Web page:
Path analysis of nuclear family data has been widely applied to resolve genetic and environmental sources of familial resemblance. Here we report the results of a systematic evaluation of the effects of departures from five modeling assumptions often made when analyzing nuclear family data; i) the observed environmental index is unaffected by the genotype, ii) the basis of marital resemblance is correctly specified in the model, iii) there are no intergenerational differences in either the genetic or cultural heritability, iv) there is no genetic dominance, and v) there is no genotype by family environment interaction. “Deterministic simulations” identified various situations where model misspecification could lead to substantial bias in the estimation of the heritabilities. For these situations, “stochastic simulations” were performed to determine whether the “goodness‐of‐fit” test used in path analysis would correctly reject the misspecified model. In samples of 500 nuclear families, each comprising two parents and two children, the goodness‐of‐fit test was found to be sensitive to misspecifications of the source of marital resemblance and the existence of intergenerational differences in heritabilities, although reduced power would make the test less sensitive in smaller samples. The test was largely insensitive to misspecifications of possible genetic effects on the environmental index, and to the existence of multiplicative interaction between the genotype and familial environment. When genetic effects on the index are ignored, the genetic heritability (h2) is understimated, the cultural heritability (c2) is overestimated, but h2 + c2 remains unchanged. Neglecting the interaction was found to result in an overestimate of h2.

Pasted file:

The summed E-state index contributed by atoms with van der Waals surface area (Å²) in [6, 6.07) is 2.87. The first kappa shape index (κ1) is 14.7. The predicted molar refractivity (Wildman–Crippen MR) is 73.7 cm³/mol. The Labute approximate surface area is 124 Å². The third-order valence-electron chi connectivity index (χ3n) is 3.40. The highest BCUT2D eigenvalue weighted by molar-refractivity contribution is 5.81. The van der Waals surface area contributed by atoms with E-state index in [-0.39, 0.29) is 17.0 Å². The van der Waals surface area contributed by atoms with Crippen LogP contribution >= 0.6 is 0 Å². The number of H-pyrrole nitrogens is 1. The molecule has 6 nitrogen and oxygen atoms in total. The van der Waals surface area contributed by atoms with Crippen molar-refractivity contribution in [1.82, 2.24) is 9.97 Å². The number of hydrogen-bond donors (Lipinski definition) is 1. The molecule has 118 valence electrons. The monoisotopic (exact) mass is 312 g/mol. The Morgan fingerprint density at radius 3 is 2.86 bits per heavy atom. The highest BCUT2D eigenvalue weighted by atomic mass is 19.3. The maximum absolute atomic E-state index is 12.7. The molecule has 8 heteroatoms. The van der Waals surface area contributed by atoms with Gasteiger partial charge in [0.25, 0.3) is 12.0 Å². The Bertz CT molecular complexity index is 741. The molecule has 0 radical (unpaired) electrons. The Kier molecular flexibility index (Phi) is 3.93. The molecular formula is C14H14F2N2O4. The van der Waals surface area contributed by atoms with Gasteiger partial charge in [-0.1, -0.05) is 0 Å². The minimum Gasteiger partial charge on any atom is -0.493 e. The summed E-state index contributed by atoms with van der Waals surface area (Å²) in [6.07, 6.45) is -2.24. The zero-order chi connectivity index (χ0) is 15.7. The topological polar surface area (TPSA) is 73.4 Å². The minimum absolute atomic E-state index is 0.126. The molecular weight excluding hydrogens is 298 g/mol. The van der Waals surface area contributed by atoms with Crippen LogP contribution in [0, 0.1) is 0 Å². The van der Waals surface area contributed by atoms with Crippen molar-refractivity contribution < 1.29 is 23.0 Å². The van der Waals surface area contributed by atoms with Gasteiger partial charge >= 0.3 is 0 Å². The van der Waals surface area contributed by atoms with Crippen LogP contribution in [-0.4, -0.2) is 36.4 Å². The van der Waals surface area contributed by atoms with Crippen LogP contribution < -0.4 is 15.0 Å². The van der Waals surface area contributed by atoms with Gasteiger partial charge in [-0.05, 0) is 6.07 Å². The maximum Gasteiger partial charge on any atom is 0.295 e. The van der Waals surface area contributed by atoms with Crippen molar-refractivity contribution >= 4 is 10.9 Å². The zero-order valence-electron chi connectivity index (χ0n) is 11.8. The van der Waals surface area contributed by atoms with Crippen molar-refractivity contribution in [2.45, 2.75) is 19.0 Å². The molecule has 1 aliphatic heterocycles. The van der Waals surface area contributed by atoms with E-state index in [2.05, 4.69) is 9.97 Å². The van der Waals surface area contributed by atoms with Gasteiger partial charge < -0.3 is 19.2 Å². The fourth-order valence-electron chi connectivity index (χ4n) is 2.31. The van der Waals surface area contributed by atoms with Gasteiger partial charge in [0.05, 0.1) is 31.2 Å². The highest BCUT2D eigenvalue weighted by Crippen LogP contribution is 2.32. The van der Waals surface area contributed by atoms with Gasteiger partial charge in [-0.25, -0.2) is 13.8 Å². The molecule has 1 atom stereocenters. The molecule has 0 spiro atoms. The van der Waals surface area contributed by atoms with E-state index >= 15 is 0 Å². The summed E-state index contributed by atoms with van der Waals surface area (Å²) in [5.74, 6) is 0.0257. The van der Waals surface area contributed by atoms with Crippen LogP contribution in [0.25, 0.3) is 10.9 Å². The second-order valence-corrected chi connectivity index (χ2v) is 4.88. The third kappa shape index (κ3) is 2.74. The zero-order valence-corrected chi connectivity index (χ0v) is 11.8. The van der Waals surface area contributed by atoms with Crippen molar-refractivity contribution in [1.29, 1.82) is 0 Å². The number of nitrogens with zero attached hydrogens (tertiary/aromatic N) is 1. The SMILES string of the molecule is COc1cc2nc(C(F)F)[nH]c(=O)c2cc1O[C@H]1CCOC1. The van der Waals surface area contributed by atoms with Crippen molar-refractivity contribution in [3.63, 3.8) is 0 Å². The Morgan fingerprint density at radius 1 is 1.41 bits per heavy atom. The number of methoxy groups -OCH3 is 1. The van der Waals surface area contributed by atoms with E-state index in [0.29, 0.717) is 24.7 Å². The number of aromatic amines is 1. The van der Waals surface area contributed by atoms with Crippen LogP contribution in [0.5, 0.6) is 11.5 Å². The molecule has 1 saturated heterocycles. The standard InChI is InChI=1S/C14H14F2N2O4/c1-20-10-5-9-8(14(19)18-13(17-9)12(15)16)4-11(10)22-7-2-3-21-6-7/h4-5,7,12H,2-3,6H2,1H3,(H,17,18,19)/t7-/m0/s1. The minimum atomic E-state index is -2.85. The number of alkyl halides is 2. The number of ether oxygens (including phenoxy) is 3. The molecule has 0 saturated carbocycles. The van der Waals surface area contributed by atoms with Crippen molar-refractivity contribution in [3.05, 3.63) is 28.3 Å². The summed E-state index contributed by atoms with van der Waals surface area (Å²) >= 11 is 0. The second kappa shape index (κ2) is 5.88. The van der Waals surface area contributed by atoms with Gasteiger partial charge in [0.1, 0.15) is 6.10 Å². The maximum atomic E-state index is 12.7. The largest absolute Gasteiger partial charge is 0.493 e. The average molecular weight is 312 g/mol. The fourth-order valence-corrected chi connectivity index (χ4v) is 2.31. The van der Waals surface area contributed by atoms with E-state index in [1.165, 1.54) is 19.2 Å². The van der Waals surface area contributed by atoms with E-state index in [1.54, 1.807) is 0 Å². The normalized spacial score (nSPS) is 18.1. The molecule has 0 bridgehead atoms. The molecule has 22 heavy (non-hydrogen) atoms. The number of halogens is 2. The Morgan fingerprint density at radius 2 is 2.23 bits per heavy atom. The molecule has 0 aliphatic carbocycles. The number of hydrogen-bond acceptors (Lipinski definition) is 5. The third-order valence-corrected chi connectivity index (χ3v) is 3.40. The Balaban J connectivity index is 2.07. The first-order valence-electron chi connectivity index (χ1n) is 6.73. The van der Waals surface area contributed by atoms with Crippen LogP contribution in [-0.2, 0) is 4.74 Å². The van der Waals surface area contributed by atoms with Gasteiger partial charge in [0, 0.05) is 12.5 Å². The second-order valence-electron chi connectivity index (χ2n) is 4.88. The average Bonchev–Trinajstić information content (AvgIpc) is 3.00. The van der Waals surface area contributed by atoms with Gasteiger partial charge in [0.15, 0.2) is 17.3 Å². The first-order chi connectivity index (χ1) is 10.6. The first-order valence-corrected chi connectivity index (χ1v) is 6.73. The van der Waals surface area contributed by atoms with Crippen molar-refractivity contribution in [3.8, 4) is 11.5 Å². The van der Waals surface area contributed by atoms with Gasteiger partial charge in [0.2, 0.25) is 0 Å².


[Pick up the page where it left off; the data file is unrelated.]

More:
- environmental index
- model misspecification